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INTRODUCTION
OVERVIEW
ESTABLISHING A SAFE LEARNING ENVIRONMENT
LESSON 1: THE PROBLEM WE STILL LIVE WITH?
LESSON 2: THE ROAD TO BROWN
LESSON 3: WITH ALL DELIBERATE SPEED
LESSON 4: FIFTY YEARS LATER
LESSON 5: BRINGING IT HOME
LESSON 6: BUILDING ALLIANCES
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EXPLORING THE PROMISE OF BROWN V. BOARD OF EDUCATION IN CONTEMPORARY TIMES
Lesson 1: The Problem We Still Live With?
 

Rationale: The purpose of this lesson is to elicit students' understanding of the history of school desegregation in the U.S. Through a Norman Rockwell painting and the story of Ruby Bridges-the sole African American child to attend a New Orleans elementary school after court-ordered desegregation in 1960-students are introduced to the 1954 Brown v. Board of Education case and the subsequent conflict over school integration. Students are asked to consider whether or not, 50 years after the historic court ruling, they think segregation and unequal opportunity are still problems in U.S. schools.

Objectives:

  • Students will use analytical skills to uncover the meaning of a well-known painting and to make connections between the image and historical events.
  • Students will examine the story of a historical figure in order to better understand the history of school desegregation in the U.S.
  • Students will draw upon their knowledge of history and current events in order to articulate an opinion about the current state of segregation in U.S. schools.

National Standards

Requirements:

Techniques and Skills: analyzing visual art, connecting past to present, historical understanding, large and small group discussion, reading skills

Key Words: civil rights, desegregation, equal opportunity, integration, segregation

Procedures:

1. Project a copy of the Norman Rockwell painting, The Problem We All Live With, so that all students can clearly view it. During this first part of the lesson, do not provide students with any background information about the painting. Pose some of the following questions in order to engage students in a discussion:

  • What do you think is taking place in this painting?
  • Where do you think the young girl is going? What do you think are the circumstances?
  • What do you think the girl is thinking and feeling?
  • Who do you think the men in the painting are? What relationship do you think they have to the girl?
  • When and where do you think this scene may have taken place?
  • What was going on in the U.S. in that time and place? How might this relate to the painting?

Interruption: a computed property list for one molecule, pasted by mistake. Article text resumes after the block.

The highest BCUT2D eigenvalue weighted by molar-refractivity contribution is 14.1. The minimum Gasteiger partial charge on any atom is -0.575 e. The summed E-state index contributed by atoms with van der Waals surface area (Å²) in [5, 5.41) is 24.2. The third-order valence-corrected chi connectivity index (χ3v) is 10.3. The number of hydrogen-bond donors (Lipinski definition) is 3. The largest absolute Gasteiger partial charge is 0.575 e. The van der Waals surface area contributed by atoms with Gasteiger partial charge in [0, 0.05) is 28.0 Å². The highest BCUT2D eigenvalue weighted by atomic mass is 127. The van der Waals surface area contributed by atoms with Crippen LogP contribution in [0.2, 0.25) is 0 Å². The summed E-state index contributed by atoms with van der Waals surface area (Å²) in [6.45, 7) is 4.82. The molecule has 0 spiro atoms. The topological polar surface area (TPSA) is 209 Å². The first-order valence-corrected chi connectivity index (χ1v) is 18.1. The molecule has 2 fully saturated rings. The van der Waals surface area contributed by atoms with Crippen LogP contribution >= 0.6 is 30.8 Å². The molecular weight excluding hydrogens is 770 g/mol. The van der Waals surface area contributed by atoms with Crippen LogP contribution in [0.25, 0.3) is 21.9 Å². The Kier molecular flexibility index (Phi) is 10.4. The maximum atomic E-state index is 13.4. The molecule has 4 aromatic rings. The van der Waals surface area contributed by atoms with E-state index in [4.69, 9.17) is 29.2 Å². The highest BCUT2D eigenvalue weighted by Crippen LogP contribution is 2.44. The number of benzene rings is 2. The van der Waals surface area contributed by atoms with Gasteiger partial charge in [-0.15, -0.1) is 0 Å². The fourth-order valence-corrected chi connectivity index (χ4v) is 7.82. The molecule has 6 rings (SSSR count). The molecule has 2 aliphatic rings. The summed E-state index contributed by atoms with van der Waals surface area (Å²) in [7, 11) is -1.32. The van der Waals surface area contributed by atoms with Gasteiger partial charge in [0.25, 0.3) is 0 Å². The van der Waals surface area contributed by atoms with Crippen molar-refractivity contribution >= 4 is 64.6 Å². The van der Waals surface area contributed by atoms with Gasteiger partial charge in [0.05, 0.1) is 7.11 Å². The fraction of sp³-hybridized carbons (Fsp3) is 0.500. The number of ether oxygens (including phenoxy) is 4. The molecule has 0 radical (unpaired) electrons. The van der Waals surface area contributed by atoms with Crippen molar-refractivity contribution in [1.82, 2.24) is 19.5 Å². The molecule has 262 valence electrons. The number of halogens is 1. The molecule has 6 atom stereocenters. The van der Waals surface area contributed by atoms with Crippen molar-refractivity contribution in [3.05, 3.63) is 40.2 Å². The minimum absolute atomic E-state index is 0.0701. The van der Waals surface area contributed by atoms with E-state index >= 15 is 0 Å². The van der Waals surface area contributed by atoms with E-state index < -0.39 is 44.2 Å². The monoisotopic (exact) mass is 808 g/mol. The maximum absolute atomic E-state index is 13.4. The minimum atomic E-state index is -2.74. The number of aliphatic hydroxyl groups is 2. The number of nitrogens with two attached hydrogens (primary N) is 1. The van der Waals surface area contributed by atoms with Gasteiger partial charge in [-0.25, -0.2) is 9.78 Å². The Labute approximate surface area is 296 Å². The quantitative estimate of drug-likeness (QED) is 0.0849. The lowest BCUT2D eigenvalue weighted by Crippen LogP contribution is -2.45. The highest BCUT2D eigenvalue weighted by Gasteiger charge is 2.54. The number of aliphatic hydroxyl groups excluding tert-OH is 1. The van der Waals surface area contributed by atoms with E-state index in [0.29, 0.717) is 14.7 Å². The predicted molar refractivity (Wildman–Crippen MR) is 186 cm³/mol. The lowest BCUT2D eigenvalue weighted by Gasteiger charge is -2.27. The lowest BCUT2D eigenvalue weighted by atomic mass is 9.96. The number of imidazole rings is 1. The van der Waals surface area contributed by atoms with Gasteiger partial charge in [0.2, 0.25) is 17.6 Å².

• How does the painting make you feel?
  • What questions does it evoke? If you could ask the girl or the men in the painting a question, what would it be?
  • What do you think the artist is trying to tell us? Why do you think he called the painting, The Problem We All Live With?
  • What artistic elements does the artist use to get his message across? (See Discussing The Problem We All Live With).

2. After about 10-15 minutes of discussion, provide students with brief background information about the painting (see Discussing The Problem We All Live With). Ask students if they understand what the words segregation, desegregation, and integration mean, and define these terms together (see Definitions). Ask students if they know what prompted the initial stages of school integration in our country. Make sure that students are aware of the 1954 Brown v. Board of Education decision, but do not go into a lot of detail about the case at this time. Provide students with background information about the story of Ruby Bridges as a follow-up to the Rockwell painting and to place the issue of school integration in a personal context. Several sources are listed below, which can be used for large/small group reading or assigned as independent research/homework, depending upon your time constraints and the abilities of your students.

Africana OnlineRuby Bridges Story and Interview
PBS Online NewsHourA 1997 conversation with Ruby Bridges
Ruby Bridges FoundationThe official Web site with narrative by Ruby Bridges
Through My Eyes by Ruby Bridges and Margo Lundell (Scholastic, Inc., 1999, 63 p.)Ruby Bridges recounts the story of her involvement, as a six-year-old, in the 1960 integration of her school in New Orleans. Though this book is intended for grades 3-6, it is told in Ruby Bridge's own words and through her unique childhood perspective. It includes photos and succinct writing that can be excerpted to provide a simple overview of Ruby's story.






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